Published DateGILFORD — It's often the small things that divide the good teams from the great. In the case of this year's Belmont-Gilford hockey team, the things that hamstrung the season turned out to be so small as to be microscopic.
"Ear infections, bronchitis, pneumonia, fever," said coach Jay Londer, listing the ailments that swept through his roster, beginning in January and continuing through Saturday, when the Bulldogs were knocked out of the NHIAA Division III tournament in a quarter-final matchup with Kennett. "It was a rollercoaster, we battled with adversity all season with sickness," he said.
Londer doesn't want to make excuses, though. After all, every team faces internal challenges every season. Indeed, the Bulldogs were often able to overcome their difficulty, fighting through their symptoms to put together a 12-6 season, earning the team the fourth seed in the tournament and a home playoff game. The Bulldogs couldn't keep up with the fifth-seeded Kennett, though, who came out strong, took a quick lead and held Bulldogs to a brief two-goal rally in the final period. The score was 5-2 when the final buzzer sounded. Kennett went on to face top-seeded Berlin in the semi-final round, played last night, when Kennett found itself on the losing side of a 5-2 decision. Berlin will face John Stark-Hopkinton on Saturday for the Division III title.
The recent season was Londer's fourth as coach of the Bulldogs. Twice his team has played its way into the semi-finals, twice the team's season has ended in the quarter-final round. Not yet has he taken a team to the final round, though he senses that he's getting closer to that level. And, despite an early departure this year from the playoffs, he saw evidence of that growth this year.
"It was a good season, we had young talent," he said. The team will graduate five seniors this year: Brandon Heimlich, Tevin Mitchell, Max Desmarais, Jeremy Wilson and the team's leading goal-scorer, Jeremy D'Amour. The departure of those players will allow Londer to see what his younger players can do, something he got a preview of this year due to injury.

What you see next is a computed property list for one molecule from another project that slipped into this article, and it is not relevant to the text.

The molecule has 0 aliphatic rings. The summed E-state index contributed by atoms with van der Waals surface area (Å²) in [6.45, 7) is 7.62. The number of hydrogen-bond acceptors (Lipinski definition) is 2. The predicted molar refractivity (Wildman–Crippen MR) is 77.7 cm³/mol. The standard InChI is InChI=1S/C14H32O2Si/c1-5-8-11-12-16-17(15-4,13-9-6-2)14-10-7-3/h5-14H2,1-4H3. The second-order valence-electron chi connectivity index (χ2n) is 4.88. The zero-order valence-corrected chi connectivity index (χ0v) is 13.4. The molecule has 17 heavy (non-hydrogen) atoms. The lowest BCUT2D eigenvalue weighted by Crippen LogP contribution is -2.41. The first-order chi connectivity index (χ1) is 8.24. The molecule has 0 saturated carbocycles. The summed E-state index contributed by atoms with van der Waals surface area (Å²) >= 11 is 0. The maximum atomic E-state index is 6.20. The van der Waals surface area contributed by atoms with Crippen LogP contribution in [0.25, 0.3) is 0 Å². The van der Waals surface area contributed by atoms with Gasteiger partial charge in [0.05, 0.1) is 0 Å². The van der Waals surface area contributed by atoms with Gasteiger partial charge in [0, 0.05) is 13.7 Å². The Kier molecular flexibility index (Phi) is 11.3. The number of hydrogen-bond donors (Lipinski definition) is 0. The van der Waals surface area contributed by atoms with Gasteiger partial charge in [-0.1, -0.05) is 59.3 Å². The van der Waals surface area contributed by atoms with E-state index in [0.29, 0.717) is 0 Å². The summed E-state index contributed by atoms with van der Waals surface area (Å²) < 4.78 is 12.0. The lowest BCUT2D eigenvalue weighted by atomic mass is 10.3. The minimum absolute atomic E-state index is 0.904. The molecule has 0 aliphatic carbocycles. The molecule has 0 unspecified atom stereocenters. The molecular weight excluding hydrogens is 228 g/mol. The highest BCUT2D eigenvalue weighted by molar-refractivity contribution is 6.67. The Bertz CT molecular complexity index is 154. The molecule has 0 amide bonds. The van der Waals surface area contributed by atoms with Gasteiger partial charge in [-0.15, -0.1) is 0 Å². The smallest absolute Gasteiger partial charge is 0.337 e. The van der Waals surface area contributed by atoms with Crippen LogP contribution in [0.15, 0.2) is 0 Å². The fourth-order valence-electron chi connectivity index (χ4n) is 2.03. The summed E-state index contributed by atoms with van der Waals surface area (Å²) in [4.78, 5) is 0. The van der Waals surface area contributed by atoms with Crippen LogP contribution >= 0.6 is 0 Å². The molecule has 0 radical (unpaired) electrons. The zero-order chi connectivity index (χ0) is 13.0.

Desmarais, a defenseman, broke his ankle in the final game of the regular season, forcing Londer to put freshman Nikolai Fernandez in the lineup against a hot Kennett team. Fernadez's performance tuned into an advanced audition for a spot in next year's starting line. "He looked great," said Londer. "He's a solid defenseman, he'll play a huge role for us next year."
With the loss of D'Amour, Londer loses a constant scoring threat, the kind of player that can skate past several defenders and beat the goalie at the other end of the ice. Coming up behind Jeremy, though, is his younger brother Andrew, a sophomore this year. "He's not his brother, they're two different players," said Londer. "Andrew's more of a playmaker, while Jeremy's a pure scorer." Andrew's year was something of a quantum leap in his development, said Londer, describing his early season play as "night and day" compared with how he played late in the season. "Andrew's going to be the real deal."
Another player that Londer's excited to have returning is goalie Calvin Davis, who will be a senior next year. "Calvin is, in my opinion, one of the best goalies in the league," said Londer. The team played this year without a bonafide reserve goalie, and Londer's hoping that a freshman will show up next year interested in tending the net. Otherwise, he'll be scrambling the season after next to convert a player to the goalkeeper position.
For the coming season, Londer foresees a team built on a young but solid defensive line and a dependable goalie. "We're not going to have that explosive scoring. I think we'll be a well-rounded team," he said.
"With the young team, I want to continue to push pace, to play at a high level every single day. Buckle down and work hard and push every to to be prepared to flip that switch when we need it. I think we get closer and closer every year."